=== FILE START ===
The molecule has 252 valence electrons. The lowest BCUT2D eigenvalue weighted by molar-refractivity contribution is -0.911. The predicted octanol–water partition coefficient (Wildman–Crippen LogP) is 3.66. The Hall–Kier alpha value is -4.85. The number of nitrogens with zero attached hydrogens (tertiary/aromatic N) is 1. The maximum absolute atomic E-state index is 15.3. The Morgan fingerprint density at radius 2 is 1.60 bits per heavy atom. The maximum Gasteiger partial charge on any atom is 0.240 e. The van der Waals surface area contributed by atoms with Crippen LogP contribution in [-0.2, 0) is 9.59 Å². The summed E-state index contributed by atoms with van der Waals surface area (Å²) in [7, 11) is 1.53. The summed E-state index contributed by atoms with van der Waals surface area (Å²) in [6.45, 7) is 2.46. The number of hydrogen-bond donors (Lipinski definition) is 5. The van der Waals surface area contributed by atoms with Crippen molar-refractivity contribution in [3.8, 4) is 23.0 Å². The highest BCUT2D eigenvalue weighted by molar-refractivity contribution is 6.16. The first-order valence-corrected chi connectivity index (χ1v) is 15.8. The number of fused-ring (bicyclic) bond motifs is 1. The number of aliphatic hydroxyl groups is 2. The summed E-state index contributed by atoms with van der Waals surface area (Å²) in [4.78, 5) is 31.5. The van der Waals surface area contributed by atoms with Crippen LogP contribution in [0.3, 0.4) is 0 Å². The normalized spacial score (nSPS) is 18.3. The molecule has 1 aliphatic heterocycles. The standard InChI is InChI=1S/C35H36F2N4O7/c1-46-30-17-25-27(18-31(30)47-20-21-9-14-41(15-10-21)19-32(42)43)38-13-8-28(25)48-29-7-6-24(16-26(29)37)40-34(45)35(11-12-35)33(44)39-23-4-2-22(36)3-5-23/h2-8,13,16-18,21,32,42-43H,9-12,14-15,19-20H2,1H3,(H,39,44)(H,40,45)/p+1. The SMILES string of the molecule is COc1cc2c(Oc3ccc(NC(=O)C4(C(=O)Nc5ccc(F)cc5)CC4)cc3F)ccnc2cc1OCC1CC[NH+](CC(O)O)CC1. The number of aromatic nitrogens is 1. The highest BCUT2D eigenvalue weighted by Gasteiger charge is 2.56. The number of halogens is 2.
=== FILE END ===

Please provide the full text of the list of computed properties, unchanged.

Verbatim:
The molecule has 252 valence electrons. The lowest BCUT2D eigenvalue weighted by molar-refractivity contribution is -0.911. The predicted octanol–water partition coefficient (Wildman–Crippen LogP) is 3.66. The Hall–Kier alpha value is -4.85. The number of nitrogens with zero attached hydrogens (tertiary/aromatic N) is 1. The maximum absolute atomic E-state index is 15.3. The Morgan fingerprint density at radius 2 is 1.60 bits per heavy atom. The maximum Gasteiger partial charge on any atom is 0.240 e. The van der Waals surface area contributed by atoms with Crippen LogP contribution in [-0.2, 0) is 9.59 Å². The summed E-state index contributed by atoms with van der Waals surface area (Å²) in [7, 11) is 1.53. The summed E-state index contributed by atoms with van der Waals surface area (Å²) in [6.45, 7) is 2.46. The number of hydrogen-bond donors (Lipinski definition) is 5. The van der Waals surface area contributed by atoms with Crippen molar-refractivity contribution in [3.8, 4) is 23.0 Å². The highest BCUT2D eigenvalue weighted by molar-refractivity contribution is 6.16. The first-order valence-corrected chi connectivity index (χ1v) is 15.8. The number of fused-ring (bicyclic) bond motifs is 1. The number of aliphatic hydroxyl groups is 2. The summed E-state index contributed by atoms with van der Waals surface area (Å²) in [4.78, 5) is 31.5. The van der Waals surface area contributed by atoms with Crippen LogP contribution in [0.3, 0.4) is 0 Å². The normalized spacial score (nSPS) is 18.3. The molecule has 1 aliphatic heterocycles. The standard InChI is InChI=1S/C35H36F2N4O7/c1-46-30-17-25-27(18-31(30)47-20-21-9-14-41(15-10-21)19-32(42)43)38-13-8-28(25)48-29-7-6-24(16-26(29)37)40-34(45)35(11-12-35)33(44)39-23-4-2-22(36)3-5-23/h2-8,13,16-18,21,32,42-43H,9-12,14-15,19-20H2,1H3,(H,39,44)(H,40,45)/p+1. The SMILES string of the molecule is COc1cc2c(Oc3ccc(NC(=O)C4(C(=O)Nc5ccc(F)cc5)CC4)cc3F)ccnc2cc1OCC1CC[NH+](CC(O)O)CC1. The number of aromatic nitrogens is 1. The highest BCUT2D eigenvalue weighted by Gasteiger charge is 2.56. The number of halogens is 2.